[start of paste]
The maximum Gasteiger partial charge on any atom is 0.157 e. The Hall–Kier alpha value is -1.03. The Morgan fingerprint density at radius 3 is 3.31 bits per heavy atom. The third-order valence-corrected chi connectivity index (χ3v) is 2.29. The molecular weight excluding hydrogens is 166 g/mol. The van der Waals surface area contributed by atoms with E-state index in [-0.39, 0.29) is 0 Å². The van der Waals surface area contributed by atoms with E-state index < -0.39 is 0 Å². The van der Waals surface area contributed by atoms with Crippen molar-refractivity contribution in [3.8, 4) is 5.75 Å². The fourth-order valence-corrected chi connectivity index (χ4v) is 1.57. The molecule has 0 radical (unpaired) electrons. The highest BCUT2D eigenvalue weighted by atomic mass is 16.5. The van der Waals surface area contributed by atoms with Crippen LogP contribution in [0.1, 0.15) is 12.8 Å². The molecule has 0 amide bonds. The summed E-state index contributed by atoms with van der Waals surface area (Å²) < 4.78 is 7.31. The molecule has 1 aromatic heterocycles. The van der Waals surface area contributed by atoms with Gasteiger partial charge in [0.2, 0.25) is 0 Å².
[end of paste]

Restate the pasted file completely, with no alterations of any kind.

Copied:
The maximum Gasteiger partial charge on any atom is 0.157 e. The Hall–Kier alpha value is -1.03. The Morgan fingerprint density at radius 3 is 3.31 bits per heavy atom. The third-order valence-corrected chi connectivity index (χ3v) is 2.29. The molecular weight excluding hydrogens is 166 g/mol. The van der Waals surface area contributed by atoms with E-state index in [-0.39, 0.29) is 0 Å². The van der Waals surface area contributed by atoms with E-state index < -0.39 is 0 Å². The van der Waals surface area contributed by atoms with Crippen molar-refractivity contribution in [3.8, 4) is 5.75 Å². The fourth-order valence-corrected chi connectivity index (χ4v) is 1.57. The molecule has 0 radical (unpaired) electrons. The highest BCUT2D eigenvalue weighted by atomic mass is 16.5. The van der Waals surface area contributed by atoms with Crippen LogP contribution in [0.1, 0.15) is 12.8 Å². The molecule has 0 amide bonds. The summed E-state index contributed by atoms with van der Waals surface area (Å²) < 4.78 is 7.31. The molecule has 1 aromatic heterocycles. The van der Waals surface area contributed by atoms with Gasteiger partial charge in [0.2, 0.25) is 0 Å².